A staggering 98.3 per cent of Chinese-Canadian immigrants pursue higher education by the time they hit age 21 -- a figure more than double the national average -- according to a new study.
Chinese immigrants are the largest ethnic minority within Calgary, yet the percentage is greater within the University of Calgary community.
Nancy Li, Calgary Chinese Students' and Scholars' Association vice-president, doesn't find the results of the study surprising.
"Parents that immigrate here bring their children in hopes that they will have a better education here," she said. "Therefore, most young immigrants pursue post-secondary education."
Research and Partnerships associate dean Daniel Lai cited additional reasons for this astounding number.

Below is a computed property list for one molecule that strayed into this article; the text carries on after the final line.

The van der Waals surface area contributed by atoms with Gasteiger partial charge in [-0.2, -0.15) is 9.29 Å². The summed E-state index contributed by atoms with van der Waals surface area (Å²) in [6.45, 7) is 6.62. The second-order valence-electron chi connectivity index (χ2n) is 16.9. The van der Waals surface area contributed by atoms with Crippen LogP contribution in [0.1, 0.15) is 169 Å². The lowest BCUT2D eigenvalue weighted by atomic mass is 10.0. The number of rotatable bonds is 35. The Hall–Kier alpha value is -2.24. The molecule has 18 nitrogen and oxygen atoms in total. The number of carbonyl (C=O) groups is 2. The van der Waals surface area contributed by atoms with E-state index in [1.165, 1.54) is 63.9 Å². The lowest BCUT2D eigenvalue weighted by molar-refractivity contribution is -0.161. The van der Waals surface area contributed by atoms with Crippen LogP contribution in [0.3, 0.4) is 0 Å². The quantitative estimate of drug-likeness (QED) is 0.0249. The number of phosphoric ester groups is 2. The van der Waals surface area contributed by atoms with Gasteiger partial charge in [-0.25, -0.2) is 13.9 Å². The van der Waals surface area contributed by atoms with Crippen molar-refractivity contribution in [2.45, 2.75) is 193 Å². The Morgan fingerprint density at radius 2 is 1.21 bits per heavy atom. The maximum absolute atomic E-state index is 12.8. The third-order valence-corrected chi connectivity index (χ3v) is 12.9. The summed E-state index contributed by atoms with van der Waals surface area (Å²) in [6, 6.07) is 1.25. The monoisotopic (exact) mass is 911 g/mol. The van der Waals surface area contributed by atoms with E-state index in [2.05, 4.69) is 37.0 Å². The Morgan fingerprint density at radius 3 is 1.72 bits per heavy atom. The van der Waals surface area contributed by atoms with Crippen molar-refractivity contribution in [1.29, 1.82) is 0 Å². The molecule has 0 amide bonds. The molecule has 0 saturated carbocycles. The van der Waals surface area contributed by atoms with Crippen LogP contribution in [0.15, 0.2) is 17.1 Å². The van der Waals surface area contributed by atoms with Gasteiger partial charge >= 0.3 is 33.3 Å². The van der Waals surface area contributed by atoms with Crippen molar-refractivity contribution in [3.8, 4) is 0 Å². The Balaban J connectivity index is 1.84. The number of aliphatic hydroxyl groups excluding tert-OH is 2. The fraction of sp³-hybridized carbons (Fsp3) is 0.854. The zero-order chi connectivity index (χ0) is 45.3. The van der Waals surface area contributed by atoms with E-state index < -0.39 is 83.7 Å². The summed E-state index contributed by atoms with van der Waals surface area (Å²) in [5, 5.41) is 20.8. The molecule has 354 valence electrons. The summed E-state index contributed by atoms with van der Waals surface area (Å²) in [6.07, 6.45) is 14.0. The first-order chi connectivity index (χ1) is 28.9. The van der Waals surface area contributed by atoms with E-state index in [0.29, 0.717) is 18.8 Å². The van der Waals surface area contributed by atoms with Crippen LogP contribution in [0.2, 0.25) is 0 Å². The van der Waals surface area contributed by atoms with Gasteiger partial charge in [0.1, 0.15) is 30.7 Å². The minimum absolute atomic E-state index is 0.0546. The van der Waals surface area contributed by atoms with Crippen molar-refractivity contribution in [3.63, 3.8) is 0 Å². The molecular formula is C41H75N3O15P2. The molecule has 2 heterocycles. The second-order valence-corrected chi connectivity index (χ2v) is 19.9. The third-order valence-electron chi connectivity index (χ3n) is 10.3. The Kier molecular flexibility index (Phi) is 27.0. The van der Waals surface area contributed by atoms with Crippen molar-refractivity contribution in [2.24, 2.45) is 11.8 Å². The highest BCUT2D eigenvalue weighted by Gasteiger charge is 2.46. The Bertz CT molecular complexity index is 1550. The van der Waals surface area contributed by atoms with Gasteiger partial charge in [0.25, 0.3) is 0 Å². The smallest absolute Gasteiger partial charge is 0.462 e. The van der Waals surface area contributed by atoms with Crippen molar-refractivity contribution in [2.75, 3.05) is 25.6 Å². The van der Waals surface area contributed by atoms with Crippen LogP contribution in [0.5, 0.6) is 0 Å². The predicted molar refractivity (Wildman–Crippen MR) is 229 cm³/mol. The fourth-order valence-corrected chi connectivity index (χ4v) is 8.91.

"Not only are there many more opportunities for post-secondary studies in Canada than compared to China, there are certain expectations from immigrant parents that their children will pursue an opportunity for higher education that they might not have had," said Lai.
Both Li and Lai agreed the pursuit of higher education is ingrained in Chinese culture.
There is, however, an enormous gap between the amount of students attending higher education institutions in China and in Canada.
Officials in China hope to have 20 per cent of the graduating population in a post-secondary education program by 2010. Lai attributes the vast disparity to the different levels of competition in the two countries.
"In China, there is no second chance. It is extremely competitive there and if you do not take education as a once-in-a-lifetime opportunity, it is gone and you will never get it back," said Lai.
"In Canada, however, there is a second chance. Chinese immigrants, and probably the majority of immigrants, are unaware of this second opportunity."